Can Artifacts be Proxies of Volition? Thomistic Analysis of Care Robots
Andre Chavez, PhD student, Saint Louis University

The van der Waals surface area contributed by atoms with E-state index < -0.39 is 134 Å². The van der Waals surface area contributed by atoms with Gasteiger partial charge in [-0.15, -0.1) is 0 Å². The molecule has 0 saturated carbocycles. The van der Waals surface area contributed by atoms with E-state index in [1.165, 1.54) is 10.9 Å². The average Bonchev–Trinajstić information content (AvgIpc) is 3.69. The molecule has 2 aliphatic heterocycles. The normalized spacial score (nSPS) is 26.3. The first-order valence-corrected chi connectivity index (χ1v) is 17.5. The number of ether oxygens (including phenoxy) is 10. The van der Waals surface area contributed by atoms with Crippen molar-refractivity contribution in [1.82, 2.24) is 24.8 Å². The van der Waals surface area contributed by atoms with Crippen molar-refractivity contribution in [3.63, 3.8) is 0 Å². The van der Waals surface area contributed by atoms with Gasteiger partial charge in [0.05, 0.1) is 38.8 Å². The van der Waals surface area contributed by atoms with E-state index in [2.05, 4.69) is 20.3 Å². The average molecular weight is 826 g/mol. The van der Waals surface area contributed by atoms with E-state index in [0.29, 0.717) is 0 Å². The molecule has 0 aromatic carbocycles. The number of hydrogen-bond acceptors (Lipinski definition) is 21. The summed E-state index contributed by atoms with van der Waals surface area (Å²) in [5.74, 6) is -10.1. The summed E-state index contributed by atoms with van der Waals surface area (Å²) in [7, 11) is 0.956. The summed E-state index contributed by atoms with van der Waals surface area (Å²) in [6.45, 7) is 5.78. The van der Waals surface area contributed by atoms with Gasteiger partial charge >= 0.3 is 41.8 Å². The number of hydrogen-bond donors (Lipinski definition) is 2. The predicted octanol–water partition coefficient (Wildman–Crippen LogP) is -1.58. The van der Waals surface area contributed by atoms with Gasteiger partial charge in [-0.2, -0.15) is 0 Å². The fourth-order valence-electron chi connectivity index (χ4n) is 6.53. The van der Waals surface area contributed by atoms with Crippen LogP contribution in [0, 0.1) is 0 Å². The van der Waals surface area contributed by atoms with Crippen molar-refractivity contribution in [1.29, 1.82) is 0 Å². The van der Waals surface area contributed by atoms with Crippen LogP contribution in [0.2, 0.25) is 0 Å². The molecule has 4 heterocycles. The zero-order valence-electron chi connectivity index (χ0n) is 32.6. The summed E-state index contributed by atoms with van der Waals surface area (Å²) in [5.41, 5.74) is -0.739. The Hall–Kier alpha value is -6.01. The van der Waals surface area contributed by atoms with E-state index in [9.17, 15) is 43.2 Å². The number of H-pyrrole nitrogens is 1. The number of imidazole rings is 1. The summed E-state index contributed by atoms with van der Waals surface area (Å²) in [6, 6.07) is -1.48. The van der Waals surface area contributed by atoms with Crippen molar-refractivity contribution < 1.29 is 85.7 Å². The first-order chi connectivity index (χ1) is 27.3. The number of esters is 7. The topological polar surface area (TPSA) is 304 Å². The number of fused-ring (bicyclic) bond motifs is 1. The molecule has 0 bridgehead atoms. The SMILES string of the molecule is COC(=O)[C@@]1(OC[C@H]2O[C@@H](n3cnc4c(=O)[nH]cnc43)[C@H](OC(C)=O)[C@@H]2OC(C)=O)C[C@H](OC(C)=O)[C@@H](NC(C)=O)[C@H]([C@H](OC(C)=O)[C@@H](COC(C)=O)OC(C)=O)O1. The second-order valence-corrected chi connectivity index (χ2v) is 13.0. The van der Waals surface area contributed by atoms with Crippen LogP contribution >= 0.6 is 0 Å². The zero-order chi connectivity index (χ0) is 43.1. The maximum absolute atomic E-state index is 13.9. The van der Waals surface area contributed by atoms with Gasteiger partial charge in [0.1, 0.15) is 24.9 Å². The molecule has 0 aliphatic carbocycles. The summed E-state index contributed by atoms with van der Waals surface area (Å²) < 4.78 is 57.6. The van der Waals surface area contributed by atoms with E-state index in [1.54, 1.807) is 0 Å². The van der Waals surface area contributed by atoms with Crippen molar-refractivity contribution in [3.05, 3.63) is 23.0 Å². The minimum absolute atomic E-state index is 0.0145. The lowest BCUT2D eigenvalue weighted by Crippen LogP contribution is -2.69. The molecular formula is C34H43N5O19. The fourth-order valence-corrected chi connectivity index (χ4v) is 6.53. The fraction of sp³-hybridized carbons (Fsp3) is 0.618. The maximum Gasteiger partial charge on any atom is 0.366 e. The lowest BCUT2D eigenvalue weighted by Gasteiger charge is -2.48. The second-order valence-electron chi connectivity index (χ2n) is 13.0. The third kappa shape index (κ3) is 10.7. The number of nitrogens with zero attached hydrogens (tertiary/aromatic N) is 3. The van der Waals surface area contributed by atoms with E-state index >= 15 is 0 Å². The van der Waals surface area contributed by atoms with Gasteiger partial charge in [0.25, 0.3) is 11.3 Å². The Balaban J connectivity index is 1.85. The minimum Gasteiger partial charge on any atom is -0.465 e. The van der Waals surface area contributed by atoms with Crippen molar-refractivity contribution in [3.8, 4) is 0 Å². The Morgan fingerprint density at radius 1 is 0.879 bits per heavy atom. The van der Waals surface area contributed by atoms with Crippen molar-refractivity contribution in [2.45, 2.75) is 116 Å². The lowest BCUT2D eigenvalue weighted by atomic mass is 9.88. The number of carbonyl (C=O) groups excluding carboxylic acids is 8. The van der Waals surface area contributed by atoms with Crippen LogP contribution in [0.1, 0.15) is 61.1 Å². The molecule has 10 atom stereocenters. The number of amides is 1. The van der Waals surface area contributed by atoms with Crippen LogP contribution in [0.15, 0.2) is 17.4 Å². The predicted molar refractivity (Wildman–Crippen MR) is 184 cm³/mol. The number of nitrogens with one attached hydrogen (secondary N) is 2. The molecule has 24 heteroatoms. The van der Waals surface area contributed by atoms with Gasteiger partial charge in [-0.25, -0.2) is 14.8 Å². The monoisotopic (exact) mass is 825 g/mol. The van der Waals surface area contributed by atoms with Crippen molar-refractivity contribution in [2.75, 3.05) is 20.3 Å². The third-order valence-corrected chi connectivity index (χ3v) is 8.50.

Exponential advances in AI learning and simulated conversation have opened the floodgates to new applications of social AI technology. For example, affective developmental robotics learns from its environment, makes decisions according to programmed ‘values,’ and simulates human behavior and relationships. Increasingly, social robots equipped with affective developmental AI, colloquially called ‘care’ or ‘companion’ robots, are being marketed for elderly populations as a solution to the rising demand for home health care, a cheaper alternative to nurses, and an extension of the amount of time spent living independently–that is, without a human caregiver. Among their functions are social and emotional care, including conversation and soothing. A common defense of their use if that they still meet the standard of care because simulated empathy yields as good patient outcomes of genuine empathy. For St. Thomas Aquinas, an act of empathy, or compassion, entails an act of volition, which is a power of the soul; clearly, robots lack souls, so they also lack wills of their own. Nevertheless, insofar as they instantiate the values that are programmed into them—in this case, care—it could be said that they exhibit a kind of ‘volition by proxy.’ If their tendency towards certain kinds of actions is an extension of the volitional act of the person(s) that programmed them, then these robot actions are tokens of a type of human volitional act. In this presentation, I consider whether, for Aquinas, artifacts can be proxies of volition in such a manner and whether it could truly be said that care robots meet the standard of care in Catholic health care services. To that end, I first discuss the current state of care robots and argue for the need of a Catholic bioethical response moderated by Pope Francis’ reflections of compassion and the technocratic paradigm. Then, I present the ‘Virtual Presence Argument,’ which draws from Aquinas’ understanding of compassion, volition, and presence-by-power and espouses to be sufficient to license their use within a Catholic standard of care. Finally, I refute the argument by arguing that care robots nevertheless fail to meet the standard of compassion because their volition by proxy is not attuned to the particularity of patients; rather, it is a general disposition toward compassion in the abstract sense.